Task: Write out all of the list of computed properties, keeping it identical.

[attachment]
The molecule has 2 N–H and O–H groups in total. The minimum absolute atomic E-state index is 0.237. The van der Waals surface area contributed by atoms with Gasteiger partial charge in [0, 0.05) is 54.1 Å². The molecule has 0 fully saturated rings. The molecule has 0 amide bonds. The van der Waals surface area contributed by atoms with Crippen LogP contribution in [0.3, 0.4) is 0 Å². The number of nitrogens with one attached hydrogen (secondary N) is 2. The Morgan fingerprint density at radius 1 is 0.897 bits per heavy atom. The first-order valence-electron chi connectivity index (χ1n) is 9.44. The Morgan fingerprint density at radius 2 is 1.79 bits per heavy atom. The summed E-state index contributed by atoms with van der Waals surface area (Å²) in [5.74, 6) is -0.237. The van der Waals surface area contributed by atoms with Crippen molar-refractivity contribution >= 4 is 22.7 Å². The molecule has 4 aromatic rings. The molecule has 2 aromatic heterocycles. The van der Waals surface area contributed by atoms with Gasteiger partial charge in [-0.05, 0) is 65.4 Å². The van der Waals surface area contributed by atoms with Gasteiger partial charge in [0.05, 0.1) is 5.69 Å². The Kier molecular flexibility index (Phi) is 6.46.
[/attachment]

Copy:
The molecule has 2 N–H and O–H groups in total. The minimum absolute atomic E-state index is 0.237. The van der Waals surface area contributed by atoms with Gasteiger partial charge in [0, 0.05) is 54.1 Å². The molecule has 0 fully saturated rings. The molecule has 0 amide bonds. The van der Waals surface area contributed by atoms with Crippen LogP contribution in [0.3, 0.4) is 0 Å². The number of nitrogens with one attached hydrogen (secondary N) is 2. The Morgan fingerprint density at radius 1 is 0.897 bits per heavy atom. The first-order valence-electron chi connectivity index (χ1n) is 9.44. The Morgan fingerprint density at radius 2 is 1.79 bits per heavy atom. The summed E-state index contributed by atoms with van der Waals surface area (Å²) in [5.74, 6) is -0.237. The van der Waals surface area contributed by atoms with Crippen molar-refractivity contribution >= 4 is 22.7 Å². The molecule has 4 aromatic rings. The molecule has 2 aromatic heterocycles. The van der Waals surface area contributed by atoms with Gasteiger partial charge in [-0.05, 0) is 65.4 Å². The van der Waals surface area contributed by atoms with Gasteiger partial charge in [0.05, 0.1) is 5.69 Å². The Kier molecular flexibility index (Phi) is 6.46.